Freedom

After 4 final exams in the span of 72 hours, I have finally completed my studies here at UC3M. It was an exhausting week that included a lot of studying and very little sleeping, but I have just recently recovered and am ready to reflect on my classes here.

Education in Europe is much different from the United States in my experience, not necessarily good or bad, but just a different approach with a different emphasis on certain things. For instance, every final that I took this past week accounted for 50-60% of my grade and I felt the increase in pressure while studying and taking the exam. It almost made me feel as if the work I had put in the entire semester boiled down to this 2 hour exam and in my personal opinion students should not be put in that position.

However, in other instances I thought that the professors here in Spain afforded us a lot more leeway than professors in the U.S. would have. I am talking in terms of assignments, deadlines, circumstances outside of the classroom, etc. Many would argue that this approach would allow students to slack off, but I felt that I took away as much knowledge in these courses as I would back in New Paltz and isn’t that the point?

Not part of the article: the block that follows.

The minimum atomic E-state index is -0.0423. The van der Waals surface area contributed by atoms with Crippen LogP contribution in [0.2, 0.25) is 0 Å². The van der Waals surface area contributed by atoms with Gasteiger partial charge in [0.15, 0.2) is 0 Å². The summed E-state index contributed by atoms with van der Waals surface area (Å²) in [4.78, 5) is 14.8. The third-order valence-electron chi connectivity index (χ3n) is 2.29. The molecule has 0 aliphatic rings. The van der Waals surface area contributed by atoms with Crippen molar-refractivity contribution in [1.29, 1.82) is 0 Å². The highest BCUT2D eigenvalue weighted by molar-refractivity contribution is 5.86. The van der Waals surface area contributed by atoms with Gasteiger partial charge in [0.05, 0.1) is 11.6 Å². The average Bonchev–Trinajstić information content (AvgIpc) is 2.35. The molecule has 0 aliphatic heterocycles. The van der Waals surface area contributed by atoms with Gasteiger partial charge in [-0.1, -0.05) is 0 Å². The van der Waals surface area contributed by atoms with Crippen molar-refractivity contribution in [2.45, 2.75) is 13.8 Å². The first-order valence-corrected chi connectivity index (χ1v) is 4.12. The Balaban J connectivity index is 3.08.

While my time at UC3M may be over, my time in this amazing city, country, and continent is far from over and now that I don’t have my classes to worry about, I am very excited for what comes next. I will be visiting a few other cities in Spain prior to the arrival of my family on Christmas and then in January I will begin my “Euro-Trip,” which includes stops in Dublin, London, Berlin, and Paris. This will all be uncharted territory for me that I have only been able to dream about and I am counting down the days!